Good Friday, on the other hand, can be about remembering. And that is appropriate.

    • Therese Z

      You say that Lent is “contrary” to the gospel (although I can’t see why, since Jesus Himself recommends prayer and fasting to achieve and use the power of the Holy Spirit) but it is absolutely NOT contrary to human nature, and that’s what we have to work with here.

      Remembering, anticipating, walking the way of the Cross yet again. It’s a cleansing and humbling step and doing it every year helps us mark where we are in our spiritual journey.

      Some Protestants get waaaaaay too freaky over something that seems Catholic. Heavens. Lent is not salvific, it’s something that unites our prayer and reminds us the Price Paid for our sins.

  • Mike Bird

    Well said, I was gonna say the exact same thing, but you said it better.

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  • Uri Brito

    Here is my short essay responding and dealing with this matter:

  • beriggs

    Your essay, and the comments posted display a profound ignorance of Church history, and the Sacramental economy of which the Liturgical Calendar is a part. In the earliest centuries of the Church, those wishing to be baptized underwent a 1-3 year period of catechesis, and were tested by a Bishop to see if they had sufficient knowledge and a changed lifestyle, and if so, were admitted to “the elect,” to be baptized at the Easter Vigil. The 40 days before Easter were a time of intense prayer and fasting to prepare for Baptism and the Eucharist. The 40 days was also a time when “public sinners” who had caused scandal in the community did public penance, in preparation for a ritual re-welcoming back into the community of faith at Easter. Eventually, the majority of Christians saw this 40 day time as valuable for their spiritual growth, and they began to observe the practices as well. The repentance, fasting, alsmgiving and prayer act as an entering into the suffering and death of Christ, to be contrasted with the immense joy and life of the Resurrection.
    The Church, which lives at the intersection of chronological time and “kairos,” or eternal time, unites herself with Jesus, who eternally sits at the right hand of the Father, but also appears eternally as the Lamb that was slain. The events in Salvation indeed happened in earthly, historical time, yet they exist for us in the eternal now of Heaven, and are available to us to enter and experience in our own historical time.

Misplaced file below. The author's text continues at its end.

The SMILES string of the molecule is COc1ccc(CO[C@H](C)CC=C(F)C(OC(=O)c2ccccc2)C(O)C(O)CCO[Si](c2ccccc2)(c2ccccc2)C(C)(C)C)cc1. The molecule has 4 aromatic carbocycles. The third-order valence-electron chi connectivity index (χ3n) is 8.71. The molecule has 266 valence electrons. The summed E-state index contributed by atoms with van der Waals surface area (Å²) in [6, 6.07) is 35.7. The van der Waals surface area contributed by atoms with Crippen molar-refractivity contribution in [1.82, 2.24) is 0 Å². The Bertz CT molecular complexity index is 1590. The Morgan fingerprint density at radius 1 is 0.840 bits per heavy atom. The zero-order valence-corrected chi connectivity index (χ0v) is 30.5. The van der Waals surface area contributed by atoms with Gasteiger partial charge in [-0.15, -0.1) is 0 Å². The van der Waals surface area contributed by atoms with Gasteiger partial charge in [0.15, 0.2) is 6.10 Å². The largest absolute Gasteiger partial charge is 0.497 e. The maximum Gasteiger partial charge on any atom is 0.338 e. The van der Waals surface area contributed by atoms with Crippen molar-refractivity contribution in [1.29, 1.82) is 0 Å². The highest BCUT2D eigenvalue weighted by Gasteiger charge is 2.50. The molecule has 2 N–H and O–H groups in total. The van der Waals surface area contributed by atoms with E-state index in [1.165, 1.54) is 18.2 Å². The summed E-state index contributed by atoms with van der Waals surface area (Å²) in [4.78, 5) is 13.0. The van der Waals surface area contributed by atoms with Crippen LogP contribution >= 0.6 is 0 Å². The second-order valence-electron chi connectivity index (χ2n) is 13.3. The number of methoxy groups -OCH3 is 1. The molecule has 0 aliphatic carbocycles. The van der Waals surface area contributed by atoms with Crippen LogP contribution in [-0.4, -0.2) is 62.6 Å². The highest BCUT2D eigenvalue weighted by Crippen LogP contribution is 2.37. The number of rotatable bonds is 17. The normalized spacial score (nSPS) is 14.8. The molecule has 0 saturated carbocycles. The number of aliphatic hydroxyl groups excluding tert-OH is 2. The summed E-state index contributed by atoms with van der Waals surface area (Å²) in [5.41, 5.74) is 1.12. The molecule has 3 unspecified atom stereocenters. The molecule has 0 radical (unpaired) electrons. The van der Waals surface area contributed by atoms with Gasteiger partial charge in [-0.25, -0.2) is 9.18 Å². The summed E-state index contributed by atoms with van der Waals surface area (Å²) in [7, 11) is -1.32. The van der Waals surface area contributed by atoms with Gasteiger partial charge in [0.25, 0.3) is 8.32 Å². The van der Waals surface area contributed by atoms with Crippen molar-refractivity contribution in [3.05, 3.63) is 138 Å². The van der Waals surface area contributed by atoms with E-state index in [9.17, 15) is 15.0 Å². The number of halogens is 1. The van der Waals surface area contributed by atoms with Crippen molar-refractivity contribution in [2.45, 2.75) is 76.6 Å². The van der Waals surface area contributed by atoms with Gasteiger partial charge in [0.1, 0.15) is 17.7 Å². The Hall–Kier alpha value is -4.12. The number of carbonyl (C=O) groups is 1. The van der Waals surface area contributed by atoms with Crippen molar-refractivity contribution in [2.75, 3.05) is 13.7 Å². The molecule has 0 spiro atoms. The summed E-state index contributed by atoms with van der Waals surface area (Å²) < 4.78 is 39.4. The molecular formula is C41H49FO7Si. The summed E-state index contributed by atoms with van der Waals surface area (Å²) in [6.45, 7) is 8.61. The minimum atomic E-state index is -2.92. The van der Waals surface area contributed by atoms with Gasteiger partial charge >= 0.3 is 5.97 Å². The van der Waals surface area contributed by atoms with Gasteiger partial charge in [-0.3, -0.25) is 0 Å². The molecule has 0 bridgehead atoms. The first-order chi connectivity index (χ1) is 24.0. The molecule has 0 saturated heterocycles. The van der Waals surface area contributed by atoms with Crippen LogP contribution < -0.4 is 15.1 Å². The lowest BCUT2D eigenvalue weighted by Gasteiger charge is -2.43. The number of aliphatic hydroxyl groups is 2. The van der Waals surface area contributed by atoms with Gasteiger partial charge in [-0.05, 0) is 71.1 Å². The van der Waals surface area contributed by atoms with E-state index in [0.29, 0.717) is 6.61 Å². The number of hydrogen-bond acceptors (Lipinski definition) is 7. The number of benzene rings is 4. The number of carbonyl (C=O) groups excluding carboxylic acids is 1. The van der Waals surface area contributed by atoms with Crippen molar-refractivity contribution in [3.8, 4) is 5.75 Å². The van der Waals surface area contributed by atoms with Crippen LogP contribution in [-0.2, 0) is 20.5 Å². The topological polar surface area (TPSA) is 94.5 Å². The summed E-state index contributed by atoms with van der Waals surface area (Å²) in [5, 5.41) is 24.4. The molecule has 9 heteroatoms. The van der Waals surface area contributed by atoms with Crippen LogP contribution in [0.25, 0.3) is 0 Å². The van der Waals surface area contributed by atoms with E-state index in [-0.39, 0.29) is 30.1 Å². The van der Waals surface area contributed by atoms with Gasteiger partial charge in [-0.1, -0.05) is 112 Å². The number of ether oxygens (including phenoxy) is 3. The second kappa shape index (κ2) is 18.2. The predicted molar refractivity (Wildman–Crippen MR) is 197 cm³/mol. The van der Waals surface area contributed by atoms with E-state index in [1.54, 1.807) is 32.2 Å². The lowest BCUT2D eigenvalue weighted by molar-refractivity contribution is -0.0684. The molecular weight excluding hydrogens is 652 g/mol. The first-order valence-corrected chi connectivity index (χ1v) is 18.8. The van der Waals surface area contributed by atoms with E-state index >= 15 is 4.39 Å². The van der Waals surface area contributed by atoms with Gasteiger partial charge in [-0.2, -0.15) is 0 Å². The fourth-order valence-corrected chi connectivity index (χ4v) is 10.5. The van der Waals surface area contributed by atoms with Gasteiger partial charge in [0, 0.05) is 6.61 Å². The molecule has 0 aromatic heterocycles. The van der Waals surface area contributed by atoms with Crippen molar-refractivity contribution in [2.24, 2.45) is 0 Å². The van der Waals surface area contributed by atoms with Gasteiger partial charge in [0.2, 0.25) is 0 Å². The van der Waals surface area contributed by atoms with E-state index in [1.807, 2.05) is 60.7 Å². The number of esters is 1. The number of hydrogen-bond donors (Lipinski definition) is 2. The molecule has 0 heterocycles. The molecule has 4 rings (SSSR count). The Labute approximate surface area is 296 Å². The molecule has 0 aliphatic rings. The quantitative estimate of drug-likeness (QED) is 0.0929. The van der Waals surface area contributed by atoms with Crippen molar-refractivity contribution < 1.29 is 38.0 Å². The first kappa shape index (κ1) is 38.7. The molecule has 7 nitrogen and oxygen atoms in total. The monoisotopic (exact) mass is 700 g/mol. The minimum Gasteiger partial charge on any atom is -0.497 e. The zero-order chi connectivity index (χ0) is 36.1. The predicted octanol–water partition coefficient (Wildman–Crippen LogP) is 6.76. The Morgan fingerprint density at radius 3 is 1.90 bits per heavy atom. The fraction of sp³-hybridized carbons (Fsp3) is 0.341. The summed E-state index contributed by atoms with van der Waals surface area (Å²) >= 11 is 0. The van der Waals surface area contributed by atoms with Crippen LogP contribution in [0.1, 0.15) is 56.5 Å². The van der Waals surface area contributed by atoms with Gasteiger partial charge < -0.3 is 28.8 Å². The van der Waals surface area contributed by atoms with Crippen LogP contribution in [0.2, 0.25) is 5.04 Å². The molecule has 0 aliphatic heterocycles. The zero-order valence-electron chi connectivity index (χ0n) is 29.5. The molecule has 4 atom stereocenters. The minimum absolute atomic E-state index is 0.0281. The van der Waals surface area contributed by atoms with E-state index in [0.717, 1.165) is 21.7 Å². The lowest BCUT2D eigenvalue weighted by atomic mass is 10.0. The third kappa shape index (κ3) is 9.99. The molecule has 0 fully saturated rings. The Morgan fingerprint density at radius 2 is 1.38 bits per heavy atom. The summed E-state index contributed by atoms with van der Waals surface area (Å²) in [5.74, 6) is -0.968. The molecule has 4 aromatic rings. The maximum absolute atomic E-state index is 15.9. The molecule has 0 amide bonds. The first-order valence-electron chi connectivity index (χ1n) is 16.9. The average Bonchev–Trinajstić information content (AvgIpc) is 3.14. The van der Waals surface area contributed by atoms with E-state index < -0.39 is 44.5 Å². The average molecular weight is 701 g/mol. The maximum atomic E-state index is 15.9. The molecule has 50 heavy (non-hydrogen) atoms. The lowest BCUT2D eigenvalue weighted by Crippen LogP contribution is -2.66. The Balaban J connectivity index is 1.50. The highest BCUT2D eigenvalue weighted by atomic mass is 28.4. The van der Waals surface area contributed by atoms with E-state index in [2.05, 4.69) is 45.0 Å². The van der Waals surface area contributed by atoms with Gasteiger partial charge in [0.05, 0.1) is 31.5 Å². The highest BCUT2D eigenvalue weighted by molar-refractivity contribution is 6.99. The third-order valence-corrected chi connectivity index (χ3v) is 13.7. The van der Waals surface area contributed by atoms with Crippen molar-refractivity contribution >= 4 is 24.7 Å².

• Bob in Maryland

    I found this essay very much worth reading, but as a Catholic, it saddened me to find this line:

    “Though typically associated with Roman Catholics, Lent has been infused with gospel-centered theology by many evangelicals today.”

    Please rest assured that Catholics’ observance of Lent has ALWAYS been “gospel-infused”. We are following no less than Christ’s own example of His 40-day fast in the desert following His baptism.

  • Troy Jones

    There is a saying “In order to love, you must first say no to something else.”

    Maybe there is some who can walk with Christ with total concentration every single day but I haven’t met that person. Our brokenness makes life a series of steps forward and backward. With God’s grace, Lent is a time where we can especially concentrate on doing better.

    Extra-ordinary fasting, repentance, and almsgiving keeps our will on task. And, like all exercise, doing this hard for 40 days builds virtue (good habits) we can take into the upcoming year.

    There is another saying “If you keep doing what you have always done, don’t be surprised if you keep getting the same result.” Lent is a time we can especially dedicate our God-given will to “do something different.”

    P.S. As beriggs addresses, there is a misunderstanding with regard to “anticipation.” Catholics do not assert or teach Christ is being re-crucified again (Whenever I hear that, it totally flumoxes me on how they could ever think it as it is so far from reality). But, instead we anticipate an intense reflection of our role in Christ’s crucifixion and intensely enter into His Passion (compassion) on Good Friday.

    Historically and still practiced in those faith traditions that have always observed the Lenten season, Lent is an especially diligent focus on fasting, repentence, and almsgiving in pursuit of greater holiness. Anticipation? Not in the way Evangelicals misunderstand Catholic teaching with regard time (see beriggs for more detail.

    But we are preparing for (anticipating) entering into the Passion of our Lord spiritually (compassion) beginning on Holy Thursday until Easter Sunday.

    Lent is one such season leading up to Easter marked by fasting, repentance, and anticipation. – See more at:

  • Simon

    I think Ligon’s reasoning concerning a minimal church calendar and the centrality of the Lord’s day is faulty when it comes to the New Testament. Where is the positive command in the NT that tells us that the Lord’s day must be central to Christian worship. There are only passing mentions that Christians gathered on the first day. It also says St Paul went to the Synagogue. The fact is that the NT does not deal with the Church calendar – whether it be weekly liturgy or other holy days.